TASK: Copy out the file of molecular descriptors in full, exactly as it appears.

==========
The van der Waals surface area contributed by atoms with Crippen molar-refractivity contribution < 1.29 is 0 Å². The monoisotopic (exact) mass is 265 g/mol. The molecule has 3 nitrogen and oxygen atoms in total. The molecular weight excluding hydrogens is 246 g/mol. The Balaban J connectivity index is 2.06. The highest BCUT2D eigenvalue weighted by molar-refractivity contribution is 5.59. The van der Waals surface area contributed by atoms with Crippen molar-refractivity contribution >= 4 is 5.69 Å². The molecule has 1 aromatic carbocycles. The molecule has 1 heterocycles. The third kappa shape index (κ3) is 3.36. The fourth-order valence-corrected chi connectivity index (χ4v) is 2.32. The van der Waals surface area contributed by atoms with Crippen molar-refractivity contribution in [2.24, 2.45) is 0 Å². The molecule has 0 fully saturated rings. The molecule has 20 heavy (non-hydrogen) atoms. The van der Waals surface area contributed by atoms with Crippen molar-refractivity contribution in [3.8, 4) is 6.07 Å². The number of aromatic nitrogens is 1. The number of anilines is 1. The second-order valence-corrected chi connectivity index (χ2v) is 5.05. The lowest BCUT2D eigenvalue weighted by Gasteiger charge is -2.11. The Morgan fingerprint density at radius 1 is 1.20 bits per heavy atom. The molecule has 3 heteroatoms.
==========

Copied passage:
The van der Waals surface area contributed by atoms with Crippen molar-refractivity contribution < 1.29 is 0 Å². The monoisotopic (exact) mass is 265 g/mol. The molecule has 3 nitrogen and oxygen atoms in total. The molecular weight excluding hydrogens is 246 g/mol. The Balaban J connectivity index is 2.06. The highest BCUT2D eigenvalue weighted by molar-refractivity contribution is 5.59. The van der Waals surface area contributed by atoms with Crippen molar-refractivity contribution >= 4 is 5.69 Å². The molecule has 1 aromatic carbocycles. The molecule has 1 heterocycles. The third kappa shape index (κ3) is 3.36. The fourth-order valence-corrected chi connectivity index (χ4v) is 2.32. The van der Waals surface area contributed by atoms with Crippen molar-refractivity contribution in [2.24, 2.45) is 0 Å². The molecule has 0 fully saturated rings. The molecule has 20 heavy (non-hydrogen) atoms. The van der Waals surface area contributed by atoms with Crippen molar-refractivity contribution in [3.8, 4) is 6.07 Å². The number of aromatic nitrogens is 1. The number of anilines is 1. The second-order valence-corrected chi connectivity index (χ2v) is 5.05. The lowest BCUT2D eigenvalue weighted by Gasteiger charge is -2.11. The Morgan fingerprint density at radius 1 is 1.20 bits per heavy atom. The molecule has 3 heteroatoms.